An alternative to vitamin D food fortification could be vitamin D supplementation which would enable personalized supply, but would typically reach only a minority of the population. Nevertheless, it might be a relevant first step in countries that have not (yet) established food fortification policies. To our knowledge, there are no studies on the prevalence of vitamin D supplement intake for the majority of European countries. In our sensitivity analysis, we assumed by 10% weaker effects, reflecting a scenario in which a higher than expected proportion of the population already supplemented vitamin D in sufficient doses such that no further cancer mortality reduction can be achieved among them by food fortification. In the UK Biobank as of October 2021, 6% of participants stated (regular) vitamin D intake when they were interviewed (data field 6155). Even though a small share of the population in Germany may have ingested (typically low doses of) vitamin D included in multi-vitamin supplements, there still seems to remain a large unused potential for prevention of cancer deaths.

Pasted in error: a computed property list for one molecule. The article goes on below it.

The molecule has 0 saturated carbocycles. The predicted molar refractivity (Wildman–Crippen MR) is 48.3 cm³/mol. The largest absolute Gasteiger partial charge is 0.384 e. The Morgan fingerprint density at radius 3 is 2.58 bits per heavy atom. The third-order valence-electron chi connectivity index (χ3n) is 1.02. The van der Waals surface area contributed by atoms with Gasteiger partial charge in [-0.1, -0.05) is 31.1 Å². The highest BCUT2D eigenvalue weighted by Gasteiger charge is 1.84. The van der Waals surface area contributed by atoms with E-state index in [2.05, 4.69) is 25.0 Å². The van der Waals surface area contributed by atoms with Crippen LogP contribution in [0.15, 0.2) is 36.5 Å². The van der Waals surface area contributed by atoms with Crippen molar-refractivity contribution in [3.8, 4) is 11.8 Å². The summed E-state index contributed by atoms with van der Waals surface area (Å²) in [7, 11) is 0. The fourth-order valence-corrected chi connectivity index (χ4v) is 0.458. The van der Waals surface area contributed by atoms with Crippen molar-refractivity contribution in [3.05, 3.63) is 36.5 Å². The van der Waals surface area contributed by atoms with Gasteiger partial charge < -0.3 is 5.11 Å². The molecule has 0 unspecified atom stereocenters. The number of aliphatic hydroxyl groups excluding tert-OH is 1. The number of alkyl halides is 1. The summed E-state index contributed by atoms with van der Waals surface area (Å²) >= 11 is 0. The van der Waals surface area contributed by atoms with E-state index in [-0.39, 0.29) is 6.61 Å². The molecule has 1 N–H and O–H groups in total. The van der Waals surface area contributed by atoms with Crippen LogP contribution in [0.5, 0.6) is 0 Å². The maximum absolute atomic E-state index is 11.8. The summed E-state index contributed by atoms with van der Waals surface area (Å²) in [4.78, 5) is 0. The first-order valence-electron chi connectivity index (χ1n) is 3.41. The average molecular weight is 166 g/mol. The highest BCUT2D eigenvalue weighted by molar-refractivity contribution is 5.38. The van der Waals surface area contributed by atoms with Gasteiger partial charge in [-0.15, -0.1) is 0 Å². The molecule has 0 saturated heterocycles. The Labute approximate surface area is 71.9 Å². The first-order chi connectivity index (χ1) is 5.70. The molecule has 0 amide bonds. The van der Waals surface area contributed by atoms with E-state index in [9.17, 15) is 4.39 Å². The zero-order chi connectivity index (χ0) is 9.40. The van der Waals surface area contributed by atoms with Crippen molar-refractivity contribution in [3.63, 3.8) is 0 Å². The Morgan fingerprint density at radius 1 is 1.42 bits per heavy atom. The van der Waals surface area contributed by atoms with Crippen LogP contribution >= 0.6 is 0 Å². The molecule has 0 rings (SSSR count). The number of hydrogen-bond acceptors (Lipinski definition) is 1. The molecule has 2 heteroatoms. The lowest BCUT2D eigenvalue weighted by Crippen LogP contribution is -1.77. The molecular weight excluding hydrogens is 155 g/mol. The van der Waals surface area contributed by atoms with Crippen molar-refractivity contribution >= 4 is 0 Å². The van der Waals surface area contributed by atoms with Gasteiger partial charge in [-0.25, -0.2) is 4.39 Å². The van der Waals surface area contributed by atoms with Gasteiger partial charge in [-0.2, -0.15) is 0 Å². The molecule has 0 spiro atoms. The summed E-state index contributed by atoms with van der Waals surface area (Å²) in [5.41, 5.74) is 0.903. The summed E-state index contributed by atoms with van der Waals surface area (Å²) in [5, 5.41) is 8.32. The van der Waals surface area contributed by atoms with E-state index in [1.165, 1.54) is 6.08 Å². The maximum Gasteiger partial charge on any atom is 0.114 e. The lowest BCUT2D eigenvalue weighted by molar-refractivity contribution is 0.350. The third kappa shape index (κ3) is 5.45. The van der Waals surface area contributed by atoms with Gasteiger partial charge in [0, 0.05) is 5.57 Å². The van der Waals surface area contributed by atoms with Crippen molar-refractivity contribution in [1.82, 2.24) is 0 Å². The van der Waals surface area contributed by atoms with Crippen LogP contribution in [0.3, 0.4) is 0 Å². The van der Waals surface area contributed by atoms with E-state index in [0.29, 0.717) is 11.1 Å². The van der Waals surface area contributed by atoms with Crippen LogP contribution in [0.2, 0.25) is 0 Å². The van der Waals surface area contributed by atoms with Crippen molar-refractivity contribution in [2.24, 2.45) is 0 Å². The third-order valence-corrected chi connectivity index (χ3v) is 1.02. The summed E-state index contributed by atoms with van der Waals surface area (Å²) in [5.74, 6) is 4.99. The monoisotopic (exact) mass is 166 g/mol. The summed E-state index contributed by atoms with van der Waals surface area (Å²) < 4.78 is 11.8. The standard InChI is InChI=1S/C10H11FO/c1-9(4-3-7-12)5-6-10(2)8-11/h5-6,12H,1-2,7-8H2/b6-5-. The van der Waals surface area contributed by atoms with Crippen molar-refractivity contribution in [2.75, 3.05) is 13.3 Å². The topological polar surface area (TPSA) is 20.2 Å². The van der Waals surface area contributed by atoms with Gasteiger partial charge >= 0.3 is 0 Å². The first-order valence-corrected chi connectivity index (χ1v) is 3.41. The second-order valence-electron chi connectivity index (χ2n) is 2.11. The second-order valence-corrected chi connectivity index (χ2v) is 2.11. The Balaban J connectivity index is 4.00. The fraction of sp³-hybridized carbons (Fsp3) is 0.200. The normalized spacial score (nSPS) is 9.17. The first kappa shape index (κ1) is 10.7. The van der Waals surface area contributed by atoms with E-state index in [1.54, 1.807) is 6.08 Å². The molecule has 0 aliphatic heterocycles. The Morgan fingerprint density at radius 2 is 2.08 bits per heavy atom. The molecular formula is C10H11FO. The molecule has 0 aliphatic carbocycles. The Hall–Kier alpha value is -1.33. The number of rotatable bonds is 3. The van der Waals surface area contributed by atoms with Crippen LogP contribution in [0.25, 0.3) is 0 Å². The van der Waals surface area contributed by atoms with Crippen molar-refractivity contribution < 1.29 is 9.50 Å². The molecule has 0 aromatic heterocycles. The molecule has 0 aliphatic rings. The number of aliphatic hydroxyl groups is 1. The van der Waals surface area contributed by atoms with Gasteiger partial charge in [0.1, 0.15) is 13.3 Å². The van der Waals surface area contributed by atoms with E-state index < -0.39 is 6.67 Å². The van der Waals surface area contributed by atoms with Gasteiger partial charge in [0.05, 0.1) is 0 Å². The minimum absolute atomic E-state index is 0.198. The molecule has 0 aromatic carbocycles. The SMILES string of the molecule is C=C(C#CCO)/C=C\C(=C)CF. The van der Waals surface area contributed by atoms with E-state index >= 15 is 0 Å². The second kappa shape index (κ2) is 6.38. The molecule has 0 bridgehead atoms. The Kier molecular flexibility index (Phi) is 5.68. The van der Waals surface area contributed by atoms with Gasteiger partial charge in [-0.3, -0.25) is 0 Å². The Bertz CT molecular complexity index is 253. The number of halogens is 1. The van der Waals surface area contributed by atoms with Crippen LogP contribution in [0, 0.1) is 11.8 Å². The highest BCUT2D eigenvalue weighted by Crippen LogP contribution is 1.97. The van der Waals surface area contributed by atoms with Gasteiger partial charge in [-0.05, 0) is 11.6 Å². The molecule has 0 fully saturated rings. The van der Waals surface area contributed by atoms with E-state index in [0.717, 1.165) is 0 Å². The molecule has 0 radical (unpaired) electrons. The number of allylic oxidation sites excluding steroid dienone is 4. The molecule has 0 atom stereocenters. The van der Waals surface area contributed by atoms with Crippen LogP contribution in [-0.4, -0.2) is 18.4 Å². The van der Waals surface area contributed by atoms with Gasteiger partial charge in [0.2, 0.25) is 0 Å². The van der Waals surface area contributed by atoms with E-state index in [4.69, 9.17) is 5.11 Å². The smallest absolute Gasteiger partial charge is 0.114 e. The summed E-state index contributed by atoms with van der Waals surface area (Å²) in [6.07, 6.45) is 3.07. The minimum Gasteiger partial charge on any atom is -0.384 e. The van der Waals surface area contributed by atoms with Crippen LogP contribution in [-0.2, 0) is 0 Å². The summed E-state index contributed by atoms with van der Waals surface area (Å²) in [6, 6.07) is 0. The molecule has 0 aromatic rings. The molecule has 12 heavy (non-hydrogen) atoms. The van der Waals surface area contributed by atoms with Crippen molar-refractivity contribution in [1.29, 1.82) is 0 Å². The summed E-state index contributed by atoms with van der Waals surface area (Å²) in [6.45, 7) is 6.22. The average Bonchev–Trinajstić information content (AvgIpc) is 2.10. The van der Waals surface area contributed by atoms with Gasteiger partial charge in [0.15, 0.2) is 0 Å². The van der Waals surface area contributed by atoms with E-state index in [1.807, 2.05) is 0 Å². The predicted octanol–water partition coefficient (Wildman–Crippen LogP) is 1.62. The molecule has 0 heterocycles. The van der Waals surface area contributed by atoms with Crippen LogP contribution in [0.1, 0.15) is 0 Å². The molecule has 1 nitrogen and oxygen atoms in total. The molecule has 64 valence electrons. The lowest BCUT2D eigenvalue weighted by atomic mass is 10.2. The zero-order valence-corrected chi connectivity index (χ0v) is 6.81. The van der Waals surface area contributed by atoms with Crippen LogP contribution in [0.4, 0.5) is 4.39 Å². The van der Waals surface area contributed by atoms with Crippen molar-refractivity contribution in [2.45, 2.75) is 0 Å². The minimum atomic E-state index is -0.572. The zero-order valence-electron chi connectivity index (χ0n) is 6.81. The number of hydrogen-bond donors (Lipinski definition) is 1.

To our knowledge, our study is the first to comprehensively assess the potential of vitamin D fortification in reducing cancer mortality in Europe. We conducted a comprehensive literature search and contacted relevant health authorities of various countries to obtain information on current fortification policies. The impact of food fortification on cancer mortality was estimated based on a comprehensive investigation of existing food fortification policies and of vitamin D supply by food fortification, and on estimates of the effects of vitamin D supply on cancer mortality which were derived from meta-analyses of large-scale RCTs. We also conducted a sensitivity analysis using smaller effect estimates to incorporate uncertainty in prevalence of vitamin D supplementation.